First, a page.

The air tester uses the Draeger-Tubes® to test the air quality of the sample cylinder. Each tube contains chemicals that react with a specific compound (such as hydrocarbons, moisture, carbon monoxide, and so on) to form a color or stain inside the tube. The concentration of the contaminant is determined by the length of the stain (or the intensity of a patch of color) after passing a known volume of air through it.
Draeger-Tubes® are glass vials filled with a chemical reagent that reacts to a specific chemical or family of chemicals. A calibrated sample of air is drawn through the tube with the Hamworthy air tester. If the targeted chemical(s) is present the reagent in the tube changes colour and the length of the colour change typically indicates the measured concentration. The Draeger-Tube® System is the world's most popular form of gas detection.
Air quality standards
|Carbon Dioxide||1000 ppm|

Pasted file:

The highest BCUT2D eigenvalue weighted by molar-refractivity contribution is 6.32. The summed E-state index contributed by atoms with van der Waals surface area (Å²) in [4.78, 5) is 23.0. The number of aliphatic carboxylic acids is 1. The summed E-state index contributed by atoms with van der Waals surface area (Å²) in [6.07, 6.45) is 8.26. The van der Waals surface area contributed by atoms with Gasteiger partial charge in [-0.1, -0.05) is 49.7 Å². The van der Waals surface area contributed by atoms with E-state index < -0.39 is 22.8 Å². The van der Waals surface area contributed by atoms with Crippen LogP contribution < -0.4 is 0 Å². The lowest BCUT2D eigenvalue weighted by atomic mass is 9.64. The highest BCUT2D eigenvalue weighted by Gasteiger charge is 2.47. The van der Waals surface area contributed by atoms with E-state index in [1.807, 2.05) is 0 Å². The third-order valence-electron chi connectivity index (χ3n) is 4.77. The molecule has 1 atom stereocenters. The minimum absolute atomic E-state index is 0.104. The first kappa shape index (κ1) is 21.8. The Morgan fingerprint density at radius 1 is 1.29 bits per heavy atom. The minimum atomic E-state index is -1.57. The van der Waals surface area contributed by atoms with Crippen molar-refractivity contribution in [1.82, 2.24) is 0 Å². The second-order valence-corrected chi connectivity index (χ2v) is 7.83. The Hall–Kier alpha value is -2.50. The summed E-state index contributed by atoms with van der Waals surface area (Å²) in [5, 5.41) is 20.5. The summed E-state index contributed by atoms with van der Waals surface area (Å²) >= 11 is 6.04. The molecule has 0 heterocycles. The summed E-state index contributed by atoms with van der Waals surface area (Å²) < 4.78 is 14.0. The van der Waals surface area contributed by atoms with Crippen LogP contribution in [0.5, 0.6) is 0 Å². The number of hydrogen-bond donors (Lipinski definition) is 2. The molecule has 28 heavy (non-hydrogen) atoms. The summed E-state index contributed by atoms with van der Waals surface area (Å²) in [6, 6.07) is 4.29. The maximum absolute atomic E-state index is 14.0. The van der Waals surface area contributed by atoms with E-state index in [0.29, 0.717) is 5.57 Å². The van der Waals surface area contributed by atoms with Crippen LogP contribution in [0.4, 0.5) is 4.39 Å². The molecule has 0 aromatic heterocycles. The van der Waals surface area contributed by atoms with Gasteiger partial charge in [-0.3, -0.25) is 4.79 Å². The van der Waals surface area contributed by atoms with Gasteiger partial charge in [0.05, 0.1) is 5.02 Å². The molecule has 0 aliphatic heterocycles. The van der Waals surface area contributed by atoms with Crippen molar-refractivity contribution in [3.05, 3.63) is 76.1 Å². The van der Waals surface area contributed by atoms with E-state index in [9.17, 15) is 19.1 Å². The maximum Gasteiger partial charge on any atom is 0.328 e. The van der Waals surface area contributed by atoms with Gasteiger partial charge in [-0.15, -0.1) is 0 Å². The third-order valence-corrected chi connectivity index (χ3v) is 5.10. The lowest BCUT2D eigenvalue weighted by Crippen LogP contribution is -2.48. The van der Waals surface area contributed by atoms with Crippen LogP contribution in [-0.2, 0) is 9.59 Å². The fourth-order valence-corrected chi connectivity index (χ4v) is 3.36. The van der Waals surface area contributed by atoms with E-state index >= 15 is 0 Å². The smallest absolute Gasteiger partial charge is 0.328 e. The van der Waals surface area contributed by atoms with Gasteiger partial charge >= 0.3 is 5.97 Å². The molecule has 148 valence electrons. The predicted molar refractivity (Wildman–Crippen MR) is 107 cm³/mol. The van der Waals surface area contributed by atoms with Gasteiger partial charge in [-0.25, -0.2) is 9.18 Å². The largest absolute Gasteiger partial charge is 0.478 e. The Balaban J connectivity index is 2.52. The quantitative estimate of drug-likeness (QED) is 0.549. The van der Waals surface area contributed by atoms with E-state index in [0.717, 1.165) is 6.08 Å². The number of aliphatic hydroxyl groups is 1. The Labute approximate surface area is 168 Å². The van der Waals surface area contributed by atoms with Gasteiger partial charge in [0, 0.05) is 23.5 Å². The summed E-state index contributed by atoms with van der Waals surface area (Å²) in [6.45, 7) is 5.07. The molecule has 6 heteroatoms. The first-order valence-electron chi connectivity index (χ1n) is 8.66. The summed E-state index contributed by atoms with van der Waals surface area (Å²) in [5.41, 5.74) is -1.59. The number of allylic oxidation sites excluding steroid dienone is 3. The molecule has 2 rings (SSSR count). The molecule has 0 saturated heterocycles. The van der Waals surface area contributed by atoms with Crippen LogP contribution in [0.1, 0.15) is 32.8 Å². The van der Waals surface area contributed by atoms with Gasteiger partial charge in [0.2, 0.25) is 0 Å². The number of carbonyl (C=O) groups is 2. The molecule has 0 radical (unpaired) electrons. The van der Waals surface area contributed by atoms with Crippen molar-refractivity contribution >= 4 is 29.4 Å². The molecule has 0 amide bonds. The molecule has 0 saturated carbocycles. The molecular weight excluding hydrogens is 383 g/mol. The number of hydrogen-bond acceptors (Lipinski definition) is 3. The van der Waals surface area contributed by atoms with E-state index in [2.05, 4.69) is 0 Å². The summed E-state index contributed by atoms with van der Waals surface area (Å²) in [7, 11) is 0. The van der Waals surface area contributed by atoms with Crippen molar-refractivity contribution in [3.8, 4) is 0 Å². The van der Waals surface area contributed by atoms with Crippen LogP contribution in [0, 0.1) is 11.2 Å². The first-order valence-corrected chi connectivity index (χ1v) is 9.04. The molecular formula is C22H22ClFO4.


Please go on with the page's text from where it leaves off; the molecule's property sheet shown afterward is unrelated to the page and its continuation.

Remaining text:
|Oil / Particles||5mg/m3|
|Oil / Particles||5mg/m3|
|Carbon Monoxide||< 3ppm|
|Dew Point||see chart below|
CO2 levels in Air up to 10,000 ppm are not considered hazardous. However, compressed breathing gas with CO2 levels that are at the high end of this range can create problems while SCUBA diving. High CO2 levels in SCUBA diving can produce many of the milder symptoms of Carbon Monoxide poisoning, such as headaches and dizziness. In addition, high CO2 levels increase breathing rates and increase gas consumption during diving.
Carbon Monoxide (CO), a colorless, odorless gas, ranks as the most dangerous compressed breathing gas contaminant. Headaches, dizziness, unconsciousness, or death can occur from exposure to even slightly elevated CO levels.